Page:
Construction is the most critical phase of the custom-home buying process, but it doesn’t have to be difficult or stressful. Knowing how the process unfolds will allow you to preview the work ahead and know who’s responsible for making sure everything goes according to plan.
1. Create a workable schedule.
Like any type of custom construction, building a timber home isn’t a speedy process. Set aside six to seven months to refine your home’s design, which will be when you create your floor plans and working drawings. After that, allocate another two months for the timber to be cut and delivered to your building site. Raising and enclosing the frame takes approximately one week. Finishing the interior can take anywhere from two to nine months or more.
2. Finalize building permits and details.
While your timber producer prepares the wood for delivery, your general contractor (GC) should be using that time to obtain and pay for various clearances (including the all-important building permit) so that construction can begin on schedule. He should talk to the local building authority and your lender to determine when each will require inspection of his work.
To keep things on schedule, he should contact the local power company to arrange for temporary electrical service at the site. If you’re building in a rural area, he also may need to schedule a crew to install the well and septic systems.
3. Prepare the site.
Several weeks before the arrival of your home components, a surveyor will come to your property, mark the boundaries of the house, and indicate where the footings and foundation should be. An excavator will clear the site of trees and brush, and put in a rough road so that the contractor’s equipment and deliveries can reach the building site.
With a temporary road in place, the subcontractors hired to dig the well and set up the septic system can start to drill for water, lay out a drainage field and bury the septic tank in the ground.
4. Build the foundation.
Before the timber is delivered to your site, the foundation will need to be completed. The footings will be set first, then checked and approved by the local building inspector before the foundation walls or piers are erected. Footings are crucial because they enable the weight of the house to be distributed to the ground over a larger area. In addition, they serve as a level surface on which to set the foundation walls.
Your timber home company will supply the general contractor with specifications for the type of foundation your house needs. There are several types of foundations: poured concrete, concrete block, pre-cast wall, concrete slab and pier. The type that’s chosen for your home is governed by several factors, including the site’s characteristics, the type of soil, the local climate, the design of the house and your budget.
5. Unload and inventory the timbers, and raise the frame.
At this time, the timber package will be delivered to the site, and the framing crew will unload it from the delivery truck either by crane, forklift or hand. The crew will then inventory and organize the timbers by function — posts, beams, braces and the like — to expedite construction.
The crew will then raise the frame (bent by bent or section by section) depending on its overall design. Timber homes tend to go up quickly, so there’s a measure of instant gratification at this stage in the process.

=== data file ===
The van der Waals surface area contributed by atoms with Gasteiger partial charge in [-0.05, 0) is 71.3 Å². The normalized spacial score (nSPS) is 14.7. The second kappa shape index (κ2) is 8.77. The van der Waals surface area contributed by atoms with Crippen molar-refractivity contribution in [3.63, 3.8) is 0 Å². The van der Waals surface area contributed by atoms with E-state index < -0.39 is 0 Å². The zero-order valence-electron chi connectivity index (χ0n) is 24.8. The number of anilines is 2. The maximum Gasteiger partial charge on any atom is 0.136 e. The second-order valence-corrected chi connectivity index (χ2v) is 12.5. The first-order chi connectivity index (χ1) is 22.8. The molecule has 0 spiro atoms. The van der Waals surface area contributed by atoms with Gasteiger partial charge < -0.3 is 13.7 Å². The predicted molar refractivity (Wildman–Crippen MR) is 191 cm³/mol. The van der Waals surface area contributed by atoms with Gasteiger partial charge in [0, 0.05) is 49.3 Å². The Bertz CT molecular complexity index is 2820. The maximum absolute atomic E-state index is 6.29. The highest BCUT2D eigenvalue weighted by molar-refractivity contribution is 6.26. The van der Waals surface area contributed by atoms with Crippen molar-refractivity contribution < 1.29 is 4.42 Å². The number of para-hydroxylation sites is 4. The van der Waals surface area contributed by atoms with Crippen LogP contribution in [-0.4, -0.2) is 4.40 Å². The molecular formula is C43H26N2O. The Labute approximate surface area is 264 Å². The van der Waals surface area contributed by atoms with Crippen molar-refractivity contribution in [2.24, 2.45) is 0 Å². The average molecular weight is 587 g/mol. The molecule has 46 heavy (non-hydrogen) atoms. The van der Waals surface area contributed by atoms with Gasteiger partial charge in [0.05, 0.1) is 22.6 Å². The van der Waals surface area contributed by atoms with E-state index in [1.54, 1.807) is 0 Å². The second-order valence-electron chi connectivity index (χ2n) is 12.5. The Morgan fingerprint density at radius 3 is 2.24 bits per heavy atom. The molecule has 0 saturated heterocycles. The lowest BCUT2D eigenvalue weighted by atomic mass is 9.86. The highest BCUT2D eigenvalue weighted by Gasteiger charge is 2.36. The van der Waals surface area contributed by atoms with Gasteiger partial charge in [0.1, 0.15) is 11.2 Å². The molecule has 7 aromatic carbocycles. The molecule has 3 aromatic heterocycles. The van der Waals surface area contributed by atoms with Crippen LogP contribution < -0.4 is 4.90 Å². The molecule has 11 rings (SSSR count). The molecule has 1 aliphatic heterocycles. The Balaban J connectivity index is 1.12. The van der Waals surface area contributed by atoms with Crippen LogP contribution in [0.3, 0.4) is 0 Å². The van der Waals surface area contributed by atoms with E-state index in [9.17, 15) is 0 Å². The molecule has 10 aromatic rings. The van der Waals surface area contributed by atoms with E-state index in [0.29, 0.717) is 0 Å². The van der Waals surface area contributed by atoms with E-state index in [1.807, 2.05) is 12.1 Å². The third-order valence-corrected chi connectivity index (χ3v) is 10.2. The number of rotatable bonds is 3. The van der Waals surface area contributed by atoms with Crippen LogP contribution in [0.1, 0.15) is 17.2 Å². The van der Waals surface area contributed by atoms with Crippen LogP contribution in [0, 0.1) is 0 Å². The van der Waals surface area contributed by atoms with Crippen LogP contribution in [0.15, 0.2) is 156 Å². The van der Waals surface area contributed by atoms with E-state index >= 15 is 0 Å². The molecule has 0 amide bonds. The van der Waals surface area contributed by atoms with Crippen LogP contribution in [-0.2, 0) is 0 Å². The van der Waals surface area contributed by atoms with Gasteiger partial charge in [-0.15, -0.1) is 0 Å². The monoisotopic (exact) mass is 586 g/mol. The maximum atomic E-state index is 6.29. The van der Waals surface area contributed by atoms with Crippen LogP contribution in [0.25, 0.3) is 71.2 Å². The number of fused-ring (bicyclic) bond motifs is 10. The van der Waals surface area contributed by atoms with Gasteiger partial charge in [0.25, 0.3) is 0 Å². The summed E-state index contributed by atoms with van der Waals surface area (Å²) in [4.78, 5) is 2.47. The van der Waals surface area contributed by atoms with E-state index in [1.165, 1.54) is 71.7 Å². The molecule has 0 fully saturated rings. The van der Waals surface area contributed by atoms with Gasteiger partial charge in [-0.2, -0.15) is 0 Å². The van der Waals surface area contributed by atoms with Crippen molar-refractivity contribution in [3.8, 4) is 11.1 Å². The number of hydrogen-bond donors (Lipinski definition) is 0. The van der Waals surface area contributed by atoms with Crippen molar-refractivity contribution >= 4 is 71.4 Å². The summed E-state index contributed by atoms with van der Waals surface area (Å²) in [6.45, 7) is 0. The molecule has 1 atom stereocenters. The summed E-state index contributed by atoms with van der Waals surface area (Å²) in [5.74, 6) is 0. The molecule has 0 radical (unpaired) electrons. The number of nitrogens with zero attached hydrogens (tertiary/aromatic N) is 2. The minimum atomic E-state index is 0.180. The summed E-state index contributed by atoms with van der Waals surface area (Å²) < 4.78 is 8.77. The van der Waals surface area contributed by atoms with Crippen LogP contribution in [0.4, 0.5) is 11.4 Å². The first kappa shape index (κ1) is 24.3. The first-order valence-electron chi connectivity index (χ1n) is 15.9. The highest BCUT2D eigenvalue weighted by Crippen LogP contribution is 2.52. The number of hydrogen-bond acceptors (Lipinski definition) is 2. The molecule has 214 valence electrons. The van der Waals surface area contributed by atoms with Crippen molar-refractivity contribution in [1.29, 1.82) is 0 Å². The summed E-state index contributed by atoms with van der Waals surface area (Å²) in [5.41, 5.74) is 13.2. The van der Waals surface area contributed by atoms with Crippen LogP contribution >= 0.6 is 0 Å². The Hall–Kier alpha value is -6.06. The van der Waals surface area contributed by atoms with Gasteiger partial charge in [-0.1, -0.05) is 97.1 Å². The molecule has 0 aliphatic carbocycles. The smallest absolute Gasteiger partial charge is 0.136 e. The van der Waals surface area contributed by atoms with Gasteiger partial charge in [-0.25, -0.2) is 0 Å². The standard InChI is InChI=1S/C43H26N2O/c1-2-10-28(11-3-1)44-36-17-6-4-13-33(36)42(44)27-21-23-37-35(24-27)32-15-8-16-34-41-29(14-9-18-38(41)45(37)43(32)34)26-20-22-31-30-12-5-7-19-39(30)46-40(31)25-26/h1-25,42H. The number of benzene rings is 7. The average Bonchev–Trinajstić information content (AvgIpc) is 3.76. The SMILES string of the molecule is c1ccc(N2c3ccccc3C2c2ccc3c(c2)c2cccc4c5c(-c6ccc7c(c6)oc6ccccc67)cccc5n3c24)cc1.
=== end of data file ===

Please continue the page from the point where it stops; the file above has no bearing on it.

6. Enclose the exterior.
In the weeks following the raising, the materials that will form the exterior walls and roof will be attached to the frame. Installing structural insulated panels (SIPs) is the most frequently used method to enclose a timber home.
SIPs also are sometimes used as the base for a timber home’s roof. They’re usually nailed directly onto roof timbers. If not, decking is nailed to the timbers first as a base for layers of rigid foam insulation. The roofing will then be covered with any type of finishing material and work on the exterior will continue with the installation of windows and doors, and painting of the siding and trim.
Around the same time, the crew will build the garage and any porches and decks the design calls for, and a mason will construct the fireplace.
7. Round out interior spaces.
Once the home is fully enclosed and protected against the elements, the GC will focus on the interior. The basic systems of the house will be put into place in this order: plumbing; heating, ventilating and air conditioning (HVAC); and electrical wiring.
These systems, installed by subcontractors, are concealed within interior walls, which are constructed with conventional wood-stud or steel framing. Once you obtain the inspector’s seal of approval, the interior walls will be enclosed. Next, the flooring (anything from hardwood to tile) will be laid.
Then it’s time to bring in the kitchen appliances and bath fixtures, and install the cabinets and countertops. Once those are in, the plumbing, HVAC and electrical subcontractors will return to hook up everything. The electrician will hang light fixtures and install receptacles throughout the house. The plumber will set tubs, toilets and install sinks. He or she will also connect plumbing fixtures to the main incoming and wastewater lines.
Heat registers and thermostats will be hooked up, and trim carpenters will affix the doors, window treatments and hardware.
8. Apply the finishing touches.
Toward the end of construction, the driveway will be poured. The excavator will return to give the site a final grading, which ensures proper drainage of rainwater away from the foundation. (This step is done late in the construction process to give the foundation’s backfill time to settle.) The roofing contractor will install gutters and downspouts. And, finally, the landscaper will seed the yard and plant shrubbery.